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Obama Urges Congress to Pass 'Buffett Rule'

U.S. President Barack Obama is renewing his call for Congress to approve tax reform legislation known as the "Buffett Rule."

It is named after one of the world's richest men, investor Warren Buffett, who says it is not fair that he pays a lower tax than his secretary.

During his weekly address Saturday, the president urged Congress to approve the legislation during a planned vote next week.

Under the Buffett Rule, anyone earning more than $1 million would pay at least the same percentage of income taxes as middle income wage earners.  The president says families earning less than $250,000 per year - 98 percent of American families - should experience no increase in their tax rate.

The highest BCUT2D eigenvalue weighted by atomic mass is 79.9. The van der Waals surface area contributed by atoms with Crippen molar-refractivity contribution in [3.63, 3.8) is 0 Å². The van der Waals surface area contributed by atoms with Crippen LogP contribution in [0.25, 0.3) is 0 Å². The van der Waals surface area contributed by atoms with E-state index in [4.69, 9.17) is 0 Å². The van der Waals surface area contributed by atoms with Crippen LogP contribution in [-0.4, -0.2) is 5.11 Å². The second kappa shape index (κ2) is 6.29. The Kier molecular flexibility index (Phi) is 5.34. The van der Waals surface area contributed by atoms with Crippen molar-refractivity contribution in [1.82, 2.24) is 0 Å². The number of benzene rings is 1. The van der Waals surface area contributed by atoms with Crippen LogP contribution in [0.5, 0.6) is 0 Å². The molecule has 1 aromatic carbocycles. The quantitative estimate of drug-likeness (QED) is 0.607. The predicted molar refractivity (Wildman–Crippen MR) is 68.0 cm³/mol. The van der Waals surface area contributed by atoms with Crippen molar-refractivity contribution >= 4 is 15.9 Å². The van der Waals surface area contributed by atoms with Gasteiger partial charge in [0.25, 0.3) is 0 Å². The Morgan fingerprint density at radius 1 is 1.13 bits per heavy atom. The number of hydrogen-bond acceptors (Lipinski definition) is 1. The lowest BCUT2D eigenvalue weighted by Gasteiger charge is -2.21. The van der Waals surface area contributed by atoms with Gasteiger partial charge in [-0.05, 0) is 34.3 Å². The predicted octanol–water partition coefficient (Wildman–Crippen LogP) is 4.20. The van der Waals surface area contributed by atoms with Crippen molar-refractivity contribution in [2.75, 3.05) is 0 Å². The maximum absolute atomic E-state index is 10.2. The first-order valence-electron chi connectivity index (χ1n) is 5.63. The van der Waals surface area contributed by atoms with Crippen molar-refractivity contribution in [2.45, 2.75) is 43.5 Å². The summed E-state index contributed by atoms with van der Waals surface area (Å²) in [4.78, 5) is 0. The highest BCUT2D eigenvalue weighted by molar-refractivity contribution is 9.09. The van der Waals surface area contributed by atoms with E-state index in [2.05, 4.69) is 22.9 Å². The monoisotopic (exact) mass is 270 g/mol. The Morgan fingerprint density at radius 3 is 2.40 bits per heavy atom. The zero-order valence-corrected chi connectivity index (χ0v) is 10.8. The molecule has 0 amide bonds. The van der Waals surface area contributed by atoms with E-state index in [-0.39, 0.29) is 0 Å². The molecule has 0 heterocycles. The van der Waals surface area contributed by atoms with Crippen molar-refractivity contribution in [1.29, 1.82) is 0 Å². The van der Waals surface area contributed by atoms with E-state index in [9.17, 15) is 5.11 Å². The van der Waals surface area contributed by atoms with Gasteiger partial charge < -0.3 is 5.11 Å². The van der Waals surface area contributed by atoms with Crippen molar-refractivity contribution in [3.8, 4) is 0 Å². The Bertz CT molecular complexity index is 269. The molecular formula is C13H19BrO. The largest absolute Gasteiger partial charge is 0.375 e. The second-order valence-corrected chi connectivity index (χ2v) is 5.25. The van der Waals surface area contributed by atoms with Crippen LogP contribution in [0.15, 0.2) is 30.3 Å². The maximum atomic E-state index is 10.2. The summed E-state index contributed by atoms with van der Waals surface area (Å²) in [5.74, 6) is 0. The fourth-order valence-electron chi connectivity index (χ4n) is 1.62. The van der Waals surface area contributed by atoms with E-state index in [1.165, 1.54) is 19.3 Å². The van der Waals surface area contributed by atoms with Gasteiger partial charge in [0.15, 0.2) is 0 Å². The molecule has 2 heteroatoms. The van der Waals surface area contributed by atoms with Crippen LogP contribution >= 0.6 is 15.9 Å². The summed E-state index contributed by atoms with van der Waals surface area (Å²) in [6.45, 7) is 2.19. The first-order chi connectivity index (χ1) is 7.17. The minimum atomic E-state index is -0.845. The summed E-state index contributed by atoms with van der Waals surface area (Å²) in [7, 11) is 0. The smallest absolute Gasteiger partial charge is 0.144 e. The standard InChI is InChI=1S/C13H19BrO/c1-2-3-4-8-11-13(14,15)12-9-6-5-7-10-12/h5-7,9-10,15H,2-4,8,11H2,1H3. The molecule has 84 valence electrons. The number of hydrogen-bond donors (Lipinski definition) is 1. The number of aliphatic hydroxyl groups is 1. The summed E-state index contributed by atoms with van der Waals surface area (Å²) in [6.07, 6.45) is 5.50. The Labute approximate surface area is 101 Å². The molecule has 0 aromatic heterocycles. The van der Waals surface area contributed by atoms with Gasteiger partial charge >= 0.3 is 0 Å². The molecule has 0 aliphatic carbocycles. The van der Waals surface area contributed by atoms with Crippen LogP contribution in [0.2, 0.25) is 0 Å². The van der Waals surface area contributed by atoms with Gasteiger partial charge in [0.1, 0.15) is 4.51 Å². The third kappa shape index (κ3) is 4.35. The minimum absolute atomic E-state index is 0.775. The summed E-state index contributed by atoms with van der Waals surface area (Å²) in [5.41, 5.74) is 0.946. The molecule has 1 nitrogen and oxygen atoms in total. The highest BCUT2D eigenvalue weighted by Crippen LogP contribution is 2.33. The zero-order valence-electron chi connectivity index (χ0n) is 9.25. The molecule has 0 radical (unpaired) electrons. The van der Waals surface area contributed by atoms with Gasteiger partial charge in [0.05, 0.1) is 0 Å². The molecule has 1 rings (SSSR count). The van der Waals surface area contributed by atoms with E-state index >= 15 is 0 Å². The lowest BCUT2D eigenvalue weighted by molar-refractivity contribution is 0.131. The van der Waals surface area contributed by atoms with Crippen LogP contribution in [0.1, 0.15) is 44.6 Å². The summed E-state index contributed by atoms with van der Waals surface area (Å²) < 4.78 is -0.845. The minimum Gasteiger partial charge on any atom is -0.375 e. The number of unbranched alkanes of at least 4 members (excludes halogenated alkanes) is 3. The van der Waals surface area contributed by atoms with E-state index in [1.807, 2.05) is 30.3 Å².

Obama rejects claims by critics that the Buffett Rule impedes job growth.

In the Republican address, Congressman Fred Upton charged the Obama administration's energy policies have increased the country's dependence on foreign oil with the rejection of a pipeline project that would run from Canada to the U.S.

Upton urged the administration to consider his party's American Energy Initiative that aims to cut gas prices and create jobs.

Some information for this report was provided by AP, AFP and Reuters.

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